City Desk

More Santería Evidence on D.C. Streets?

It's the Decapitated Fowl of the Week! An anonymous tipster recently mailed the Prince of Petworth, best known for coverage of new eateries and well-maintained rowhouse doors, this blurry picture of a headless rooster that emerged from melting snow on Ogden Street NW near 16th Street NW. Since other dead birds have recently been found around town, the blog asked whether the headless rooster may be the result of illegal cockfighting.

But what else could it be?

How about santería? Blog commenters chimed in with that possibility, which doesn't seem totally unrealistic considering that headless chickens have mysteriously popped up elsewhere, from Brooklyn's Prospect Park to Bridgeport, Conn., that are suspected to be connected to santería. The District is not a stranger to such practices. There was the time in 2004 when a Humane Society officer discovered two men with a caged male lamb, bottle of barbecue sauce, a candle, and a knife, in a woodsy section of Fort Totten. Then in 2007, there were the rumblings of "an escalating epic battle between two Latin voodoo priests" practicing santería in Adams Morgan, complete with decapitated doves on neighborhood streets.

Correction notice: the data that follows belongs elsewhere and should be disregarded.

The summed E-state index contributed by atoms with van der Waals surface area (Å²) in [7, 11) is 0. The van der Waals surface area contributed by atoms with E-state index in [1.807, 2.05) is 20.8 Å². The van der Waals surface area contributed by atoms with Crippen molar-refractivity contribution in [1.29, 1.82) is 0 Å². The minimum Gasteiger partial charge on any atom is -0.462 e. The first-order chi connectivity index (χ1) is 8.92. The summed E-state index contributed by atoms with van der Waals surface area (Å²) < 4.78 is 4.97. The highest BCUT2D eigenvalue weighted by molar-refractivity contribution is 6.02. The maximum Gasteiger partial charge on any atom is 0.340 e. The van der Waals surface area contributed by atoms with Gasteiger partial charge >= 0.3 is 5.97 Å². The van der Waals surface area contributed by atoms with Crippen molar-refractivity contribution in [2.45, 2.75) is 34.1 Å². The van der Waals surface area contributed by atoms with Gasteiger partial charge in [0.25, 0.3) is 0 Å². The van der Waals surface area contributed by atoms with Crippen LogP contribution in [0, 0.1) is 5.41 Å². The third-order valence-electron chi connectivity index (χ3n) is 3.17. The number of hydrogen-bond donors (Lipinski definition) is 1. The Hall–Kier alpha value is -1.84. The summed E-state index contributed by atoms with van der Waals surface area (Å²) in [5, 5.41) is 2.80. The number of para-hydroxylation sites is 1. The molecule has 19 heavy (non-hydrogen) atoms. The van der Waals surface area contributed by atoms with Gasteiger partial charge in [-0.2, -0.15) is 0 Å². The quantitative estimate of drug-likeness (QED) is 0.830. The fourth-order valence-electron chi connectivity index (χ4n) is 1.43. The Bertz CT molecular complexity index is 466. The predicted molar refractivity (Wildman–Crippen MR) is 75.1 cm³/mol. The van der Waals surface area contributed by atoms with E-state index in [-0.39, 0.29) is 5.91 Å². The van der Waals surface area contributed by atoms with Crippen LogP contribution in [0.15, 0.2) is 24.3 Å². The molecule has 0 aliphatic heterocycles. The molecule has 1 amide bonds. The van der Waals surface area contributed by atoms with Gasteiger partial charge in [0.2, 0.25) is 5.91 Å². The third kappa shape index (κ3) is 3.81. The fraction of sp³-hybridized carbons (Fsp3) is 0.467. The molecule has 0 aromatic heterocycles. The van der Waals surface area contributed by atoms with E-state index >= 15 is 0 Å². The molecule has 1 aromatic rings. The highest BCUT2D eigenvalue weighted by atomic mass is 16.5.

Regardless of how the Ogden Street rooster died, if it was raised in the District, it was likely done so illegally. According to D.C. law, it's illegal to raise poultry unless you happen to "have a least an acre of land, which effectively denies chickens to city dwellers," according to The Washington Post.

"Another provision also prohibits coops within 50 feet of a home, another deal-breaker in a rowhouse neighborhood."

Now you know.

Photo of a non-headless rooster by Flickr user RaymondGobis using a Generic Attribution 2.0 Creative Commons license

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  • http://www.sarahstierch.com Sarah Stierch

    I spent my summers and holidays visiting New Orleans as a kid and teenager. I have to admit, despite what happens to those chicken, this makes me feel a little warm and fuzzy inside.

  • Rick Mangus

    Foreign savages, what's next Incan human sacrifices!

  • Dan Driscoll

    My bet is heavily on the Santeria. We captured a surviving Rooster many years back in Rock Creek Park by the Old Mill. Named him "Little Jerry" and found a no-kill farm to take him in.

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